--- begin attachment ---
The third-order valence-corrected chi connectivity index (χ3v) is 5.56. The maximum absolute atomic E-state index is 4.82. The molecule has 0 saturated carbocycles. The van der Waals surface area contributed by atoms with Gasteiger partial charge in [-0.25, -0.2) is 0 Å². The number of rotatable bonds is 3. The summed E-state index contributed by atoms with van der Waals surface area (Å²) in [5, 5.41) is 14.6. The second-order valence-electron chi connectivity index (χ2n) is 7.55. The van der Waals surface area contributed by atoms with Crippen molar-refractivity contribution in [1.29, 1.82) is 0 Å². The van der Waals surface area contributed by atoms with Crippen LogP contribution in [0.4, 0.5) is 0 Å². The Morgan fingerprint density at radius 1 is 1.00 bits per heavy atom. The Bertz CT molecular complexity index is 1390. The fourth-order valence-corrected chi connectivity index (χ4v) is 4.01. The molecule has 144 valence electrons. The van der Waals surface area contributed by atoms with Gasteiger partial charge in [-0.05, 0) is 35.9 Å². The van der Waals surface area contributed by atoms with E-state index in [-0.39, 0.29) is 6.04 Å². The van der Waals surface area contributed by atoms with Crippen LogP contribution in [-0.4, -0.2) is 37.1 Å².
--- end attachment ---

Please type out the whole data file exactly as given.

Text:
The third-order valence-corrected chi connectivity index (χ3v) is 5.56. The maximum absolute atomic E-state index is 4.82. The molecule has 0 saturated carbocycles. The van der Waals surface area contributed by atoms with Gasteiger partial charge in [-0.25, -0.2) is 0 Å². The number of rotatable bonds is 3. The summed E-state index contributed by atoms with van der Waals surface area (Å²) in [5, 5.41) is 14.6. The second-order valence-electron chi connectivity index (χ2n) is 7.55. The van der Waals surface area contributed by atoms with Crippen molar-refractivity contribution in [1.29, 1.82) is 0 Å². The van der Waals surface area contributed by atoms with Crippen LogP contribution in [0.4, 0.5) is 0 Å². The Morgan fingerprint density at radius 1 is 1.00 bits per heavy atom. The Bertz CT molecular complexity index is 1390. The fourth-order valence-corrected chi connectivity index (χ4v) is 4.01. The molecule has 144 valence electrons. The van der Waals surface area contributed by atoms with Gasteiger partial charge in [-0.05, 0) is 35.9 Å². The van der Waals surface area contributed by atoms with E-state index in [-0.39, 0.29) is 6.04 Å². The van der Waals surface area contributed by atoms with Crippen LogP contribution in [-0.4, -0.2) is 37.1 Å².